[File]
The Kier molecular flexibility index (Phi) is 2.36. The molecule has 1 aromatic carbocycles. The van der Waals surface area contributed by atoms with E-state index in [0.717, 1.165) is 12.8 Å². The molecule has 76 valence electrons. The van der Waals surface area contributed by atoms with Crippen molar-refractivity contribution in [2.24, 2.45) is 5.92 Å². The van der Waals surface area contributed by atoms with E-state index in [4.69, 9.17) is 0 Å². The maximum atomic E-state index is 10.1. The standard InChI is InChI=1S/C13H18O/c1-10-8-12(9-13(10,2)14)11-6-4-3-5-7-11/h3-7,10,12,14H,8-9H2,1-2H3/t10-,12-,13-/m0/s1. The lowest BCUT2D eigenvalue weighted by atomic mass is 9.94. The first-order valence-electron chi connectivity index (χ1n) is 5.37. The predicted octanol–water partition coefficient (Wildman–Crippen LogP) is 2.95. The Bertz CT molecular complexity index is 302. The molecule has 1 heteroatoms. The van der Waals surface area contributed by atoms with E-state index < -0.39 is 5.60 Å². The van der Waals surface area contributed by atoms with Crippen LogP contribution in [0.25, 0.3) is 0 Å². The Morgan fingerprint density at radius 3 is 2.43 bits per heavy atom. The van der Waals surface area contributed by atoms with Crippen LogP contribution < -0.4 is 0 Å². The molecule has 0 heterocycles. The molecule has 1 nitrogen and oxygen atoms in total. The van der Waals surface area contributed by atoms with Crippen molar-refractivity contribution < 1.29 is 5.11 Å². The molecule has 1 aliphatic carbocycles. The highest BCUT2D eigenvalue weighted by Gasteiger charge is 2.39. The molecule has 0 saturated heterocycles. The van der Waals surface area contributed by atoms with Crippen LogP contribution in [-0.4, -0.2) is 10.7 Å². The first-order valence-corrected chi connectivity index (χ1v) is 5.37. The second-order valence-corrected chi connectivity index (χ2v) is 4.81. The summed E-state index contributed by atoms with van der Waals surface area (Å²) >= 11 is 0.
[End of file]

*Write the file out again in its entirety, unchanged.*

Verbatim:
The Kier molecular flexibility index (Phi) is 2.36. The molecule has 1 aromatic carbocycles. The van der Waals surface area contributed by atoms with E-state index in [0.717, 1.165) is 12.8 Å². The molecule has 76 valence electrons. The van der Waals surface area contributed by atoms with Crippen molar-refractivity contribution in [2.24, 2.45) is 5.92 Å². The van der Waals surface area contributed by atoms with E-state index in [4.69, 9.17) is 0 Å². The maximum atomic E-state index is 10.1. The standard InChI is InChI=1S/C13H18O/c1-10-8-12(9-13(10,2)14)11-6-4-3-5-7-11/h3-7,10,12,14H,8-9H2,1-2H3/t10-,12-,13-/m0/s1. The lowest BCUT2D eigenvalue weighted by atomic mass is 9.94. The first-order valence-electron chi connectivity index (χ1n) is 5.37. The predicted octanol–water partition coefficient (Wildman–Crippen LogP) is 2.95. The Bertz CT molecular complexity index is 302. The molecule has 1 heteroatoms. The van der Waals surface area contributed by atoms with E-state index < -0.39 is 5.60 Å². The van der Waals surface area contributed by atoms with Crippen LogP contribution in [0.25, 0.3) is 0 Å². The Morgan fingerprint density at radius 3 is 2.43 bits per heavy atom. The van der Waals surface area contributed by atoms with Crippen LogP contribution < -0.4 is 0 Å². The molecule has 0 heterocycles. The molecule has 1 nitrogen and oxygen atoms in total. The van der Waals surface area contributed by atoms with Crippen molar-refractivity contribution < 1.29 is 5.11 Å². The molecule has 1 aliphatic carbocycles. The highest BCUT2D eigenvalue weighted by Gasteiger charge is 2.39. The molecule has 0 saturated heterocycles. The van der Waals surface area contributed by atoms with Crippen LogP contribution in [-0.4, -0.2) is 10.7 Å². The first-order valence-corrected chi connectivity index (χ1v) is 5.37. The second-order valence-corrected chi connectivity index (χ2v) is 4.81. The summed E-state index contributed by atoms with van der Waals surface area (Å²) >= 11 is 0.